Twitter still thinks it’s a TV platform — and here are its dozen new shows Twitter still thinks it’s a TV platform — and here are its dozen new shows

Twitter still thinks it’s a TV platform — and here are its dozen new shows

Last year: NFL. This year: Bloomberg, the WNBA, Live Nation and our friends at The Verge.

Yesterday, Twitter announced it was building a 24/7 streaming video service with Bloomberg. Today, Twitter rolled out even more video plans, teasing live programs from nearly a dozen partners, including Live Nation, BuzzFeed and the WNBA.

Our Vox Media colleagues are in the mix, too: The Verge’s Nilay Patel will host a live weekly gadget show. Go Nilay!

A few thoughts:

  • Twitter’s news is the opening frame of the “newfronts” — two weeks of digital video pitches for advertisers, modeled on conventional TV’s “upfronts.” Hulu, for instance, has its big unveil on Wednesday; YouTube is on Thursday. Do bear in mind that if past performance indicates future results, some of the stuff you’ll hear about over the next several days won’t materialize. These are often pitches, not promises.

 

  • Assuming all of the stuff Twitter talked about today does show up, it seems like a reasonable bet for the company and its partners (again — one of whom is Vox Media, which owns this site) to make. Every digital publisher wants to distribute its video as widely as possible and hopefully figure out how to make money from its video. And Twitter wants as much video as it can get. Since the highest-value video — the stuff that appears on TV — is likely to remain on TV or TV-like platforms for some time, Twitter needs to do deals with digital publishers (Go Nilay!) or get people who have traditional TV deals (the NBA) to give them stuff that doesn’t run on TV.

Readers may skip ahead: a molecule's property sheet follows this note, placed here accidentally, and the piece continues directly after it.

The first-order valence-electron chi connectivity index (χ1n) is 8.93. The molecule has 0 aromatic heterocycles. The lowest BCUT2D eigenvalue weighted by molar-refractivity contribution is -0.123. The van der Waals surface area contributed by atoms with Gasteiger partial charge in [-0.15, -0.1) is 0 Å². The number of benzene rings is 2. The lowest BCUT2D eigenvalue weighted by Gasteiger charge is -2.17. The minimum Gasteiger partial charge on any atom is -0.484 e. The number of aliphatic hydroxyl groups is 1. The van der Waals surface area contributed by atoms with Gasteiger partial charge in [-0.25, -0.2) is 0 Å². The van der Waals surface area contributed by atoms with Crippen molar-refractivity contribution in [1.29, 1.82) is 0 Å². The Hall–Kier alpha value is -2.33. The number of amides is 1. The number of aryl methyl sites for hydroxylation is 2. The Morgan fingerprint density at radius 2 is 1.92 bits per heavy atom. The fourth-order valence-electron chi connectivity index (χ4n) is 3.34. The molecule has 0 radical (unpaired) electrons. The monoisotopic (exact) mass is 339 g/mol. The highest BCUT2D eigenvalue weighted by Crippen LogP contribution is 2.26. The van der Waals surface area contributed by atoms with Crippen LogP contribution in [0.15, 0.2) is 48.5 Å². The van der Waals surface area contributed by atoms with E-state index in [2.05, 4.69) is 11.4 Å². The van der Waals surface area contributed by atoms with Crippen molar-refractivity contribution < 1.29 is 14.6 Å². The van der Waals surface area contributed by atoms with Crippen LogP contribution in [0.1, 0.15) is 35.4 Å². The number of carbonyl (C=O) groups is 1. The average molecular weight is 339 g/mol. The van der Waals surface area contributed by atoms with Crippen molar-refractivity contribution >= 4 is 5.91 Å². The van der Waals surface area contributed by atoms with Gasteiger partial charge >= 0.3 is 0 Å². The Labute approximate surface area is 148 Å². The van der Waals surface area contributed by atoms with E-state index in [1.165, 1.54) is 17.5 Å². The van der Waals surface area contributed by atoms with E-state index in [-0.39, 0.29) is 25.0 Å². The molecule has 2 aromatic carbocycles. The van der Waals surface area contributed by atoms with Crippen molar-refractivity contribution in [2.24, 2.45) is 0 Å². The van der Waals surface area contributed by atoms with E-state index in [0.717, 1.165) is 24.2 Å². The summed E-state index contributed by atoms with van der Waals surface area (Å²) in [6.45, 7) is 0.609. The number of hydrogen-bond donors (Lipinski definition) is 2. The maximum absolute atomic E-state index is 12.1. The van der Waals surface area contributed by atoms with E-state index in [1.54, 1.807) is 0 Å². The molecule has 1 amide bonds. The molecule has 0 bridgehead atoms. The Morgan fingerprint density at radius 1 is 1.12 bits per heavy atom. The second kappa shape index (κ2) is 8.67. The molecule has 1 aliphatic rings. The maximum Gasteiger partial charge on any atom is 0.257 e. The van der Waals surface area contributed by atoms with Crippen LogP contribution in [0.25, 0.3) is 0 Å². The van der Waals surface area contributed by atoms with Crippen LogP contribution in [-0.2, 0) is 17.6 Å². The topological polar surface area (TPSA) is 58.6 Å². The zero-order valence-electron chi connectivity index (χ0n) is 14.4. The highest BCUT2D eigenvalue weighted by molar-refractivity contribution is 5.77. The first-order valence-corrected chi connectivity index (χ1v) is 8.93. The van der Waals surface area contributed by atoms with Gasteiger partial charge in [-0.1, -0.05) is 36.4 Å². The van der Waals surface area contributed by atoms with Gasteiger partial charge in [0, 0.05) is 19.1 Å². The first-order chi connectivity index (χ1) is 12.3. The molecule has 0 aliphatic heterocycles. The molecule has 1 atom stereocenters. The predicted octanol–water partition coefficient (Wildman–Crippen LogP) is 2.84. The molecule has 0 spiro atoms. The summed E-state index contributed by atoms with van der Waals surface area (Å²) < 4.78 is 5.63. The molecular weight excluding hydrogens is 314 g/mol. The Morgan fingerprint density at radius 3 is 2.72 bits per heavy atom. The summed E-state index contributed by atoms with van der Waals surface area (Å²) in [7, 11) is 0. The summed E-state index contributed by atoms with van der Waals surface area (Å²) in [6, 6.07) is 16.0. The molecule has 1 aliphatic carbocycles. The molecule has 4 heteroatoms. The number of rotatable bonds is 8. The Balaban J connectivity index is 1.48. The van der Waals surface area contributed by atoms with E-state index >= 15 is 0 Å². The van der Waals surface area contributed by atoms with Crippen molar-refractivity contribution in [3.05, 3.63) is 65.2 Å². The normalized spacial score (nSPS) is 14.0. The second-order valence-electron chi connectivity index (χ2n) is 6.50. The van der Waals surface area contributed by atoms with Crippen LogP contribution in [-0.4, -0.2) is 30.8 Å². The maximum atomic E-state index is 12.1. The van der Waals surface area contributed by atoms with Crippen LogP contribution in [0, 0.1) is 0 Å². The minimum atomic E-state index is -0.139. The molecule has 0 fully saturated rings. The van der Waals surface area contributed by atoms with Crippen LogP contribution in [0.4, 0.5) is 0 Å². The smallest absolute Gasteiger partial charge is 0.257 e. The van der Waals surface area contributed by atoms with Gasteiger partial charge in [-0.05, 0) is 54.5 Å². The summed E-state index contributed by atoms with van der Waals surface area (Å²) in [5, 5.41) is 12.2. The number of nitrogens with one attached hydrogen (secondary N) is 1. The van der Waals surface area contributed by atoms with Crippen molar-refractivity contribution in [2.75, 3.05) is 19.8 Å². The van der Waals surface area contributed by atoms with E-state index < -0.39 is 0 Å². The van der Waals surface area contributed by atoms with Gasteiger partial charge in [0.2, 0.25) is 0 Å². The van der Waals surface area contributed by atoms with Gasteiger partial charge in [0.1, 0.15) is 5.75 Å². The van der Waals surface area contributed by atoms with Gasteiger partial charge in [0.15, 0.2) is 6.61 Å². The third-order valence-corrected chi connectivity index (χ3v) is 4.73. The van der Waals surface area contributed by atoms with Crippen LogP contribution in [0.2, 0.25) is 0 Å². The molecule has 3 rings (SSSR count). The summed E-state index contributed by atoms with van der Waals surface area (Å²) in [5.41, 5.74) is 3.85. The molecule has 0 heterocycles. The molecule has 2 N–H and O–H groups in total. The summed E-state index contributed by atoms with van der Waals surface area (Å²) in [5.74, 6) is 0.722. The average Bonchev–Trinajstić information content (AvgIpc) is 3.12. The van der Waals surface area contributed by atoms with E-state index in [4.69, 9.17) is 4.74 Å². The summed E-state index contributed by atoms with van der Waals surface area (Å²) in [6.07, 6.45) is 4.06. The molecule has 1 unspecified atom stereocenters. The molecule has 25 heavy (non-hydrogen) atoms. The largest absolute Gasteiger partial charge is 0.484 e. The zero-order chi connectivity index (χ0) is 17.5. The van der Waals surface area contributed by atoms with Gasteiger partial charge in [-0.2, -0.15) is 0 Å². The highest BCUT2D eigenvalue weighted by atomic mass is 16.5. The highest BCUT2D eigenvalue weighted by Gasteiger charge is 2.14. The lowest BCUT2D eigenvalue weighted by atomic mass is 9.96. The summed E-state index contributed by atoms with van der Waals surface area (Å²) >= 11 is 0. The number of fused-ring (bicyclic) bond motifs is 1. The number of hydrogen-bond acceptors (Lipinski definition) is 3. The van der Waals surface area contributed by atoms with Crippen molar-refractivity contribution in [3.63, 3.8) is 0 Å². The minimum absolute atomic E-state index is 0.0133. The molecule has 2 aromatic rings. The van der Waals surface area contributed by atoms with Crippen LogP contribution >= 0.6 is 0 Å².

• As Facebook and others have proven, if you have a lot of people gathered on your platform, you can get them to watch video, even if they didn’t come there to watch video. So Twitter should get some kind of audience for the programming they’re rolling out today. It’s fair to ask, though, whether Twitter’s audience really wants to see video, especially since they have many other places to watch video. Bear in mind that it’s relatively easy to make a compelling text or image-based message; making compelling video is much much harder.

 

  • The NFL makes the most compelling video in the world, and last year Twitter had 10 NFL games, which they offered for free to anyone who asked — no login required. The streams looked nice and worked well, but the audience was ... meh. Twitter averaged 266,000 viewers for each of its Thursday night games; CBS and NBC, which showed the same games to TV viewers, averaged 15.8 million.

 

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